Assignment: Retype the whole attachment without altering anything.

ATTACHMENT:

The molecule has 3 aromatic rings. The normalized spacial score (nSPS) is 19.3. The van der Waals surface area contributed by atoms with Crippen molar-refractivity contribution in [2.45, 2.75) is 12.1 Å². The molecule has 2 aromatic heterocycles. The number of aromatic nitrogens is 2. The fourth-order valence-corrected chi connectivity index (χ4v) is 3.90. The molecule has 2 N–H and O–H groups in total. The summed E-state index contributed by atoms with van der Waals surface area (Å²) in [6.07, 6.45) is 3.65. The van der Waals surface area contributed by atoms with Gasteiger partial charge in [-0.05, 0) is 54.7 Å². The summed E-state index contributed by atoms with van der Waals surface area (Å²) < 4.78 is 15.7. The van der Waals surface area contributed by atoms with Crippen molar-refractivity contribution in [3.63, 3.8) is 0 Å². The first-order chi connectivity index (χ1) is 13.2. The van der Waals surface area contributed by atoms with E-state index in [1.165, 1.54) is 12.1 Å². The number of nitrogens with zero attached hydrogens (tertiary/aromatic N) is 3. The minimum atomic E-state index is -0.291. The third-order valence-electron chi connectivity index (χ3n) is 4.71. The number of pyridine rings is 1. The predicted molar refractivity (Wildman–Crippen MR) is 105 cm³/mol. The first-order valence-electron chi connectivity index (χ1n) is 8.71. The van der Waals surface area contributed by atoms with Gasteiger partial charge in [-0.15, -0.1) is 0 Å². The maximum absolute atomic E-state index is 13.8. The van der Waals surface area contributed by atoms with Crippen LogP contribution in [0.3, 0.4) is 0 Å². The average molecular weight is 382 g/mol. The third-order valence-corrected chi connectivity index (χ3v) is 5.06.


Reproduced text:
The molecule has 3 aromatic rings. The normalized spacial score (nSPS) is 19.3. The van der Waals surface area contributed by atoms with Crippen molar-refractivity contribution in [2.45, 2.75) is 12.1 Å². The molecule has 2 aromatic heterocycles. The number of aromatic nitrogens is 2. The fourth-order valence-corrected chi connectivity index (χ4v) is 3.90. The molecule has 2 N–H and O–H groups in total. The summed E-state index contributed by atoms with van der Waals surface area (Å²) in [6.07, 6.45) is 3.65. The van der Waals surface area contributed by atoms with Gasteiger partial charge in [-0.05, 0) is 54.7 Å². The summed E-state index contributed by atoms with van der Waals surface area (Å²) < 4.78 is 15.7. The van der Waals surface area contributed by atoms with Crippen molar-refractivity contribution in [3.63, 3.8) is 0 Å². The first-order chi connectivity index (χ1) is 13.2. The van der Waals surface area contributed by atoms with E-state index in [1.165, 1.54) is 12.1 Å². The number of nitrogens with zero attached hydrogens (tertiary/aromatic N) is 3. The minimum atomic E-state index is -0.291. The third-order valence-electron chi connectivity index (χ3n) is 4.71. The number of pyridine rings is 1. The predicted molar refractivity (Wildman–Crippen MR) is 105 cm³/mol. The first-order valence-electron chi connectivity index (χ1n) is 8.71. The van der Waals surface area contributed by atoms with Gasteiger partial charge in [-0.15, -0.1) is 0 Å². The maximum absolute atomic E-state index is 13.8. The van der Waals surface area contributed by atoms with Crippen LogP contribution in [0.3, 0.4) is 0 Å². The average molecular weight is 382 g/mol. The third-order valence-corrected chi connectivity index (χ3v) is 5.06.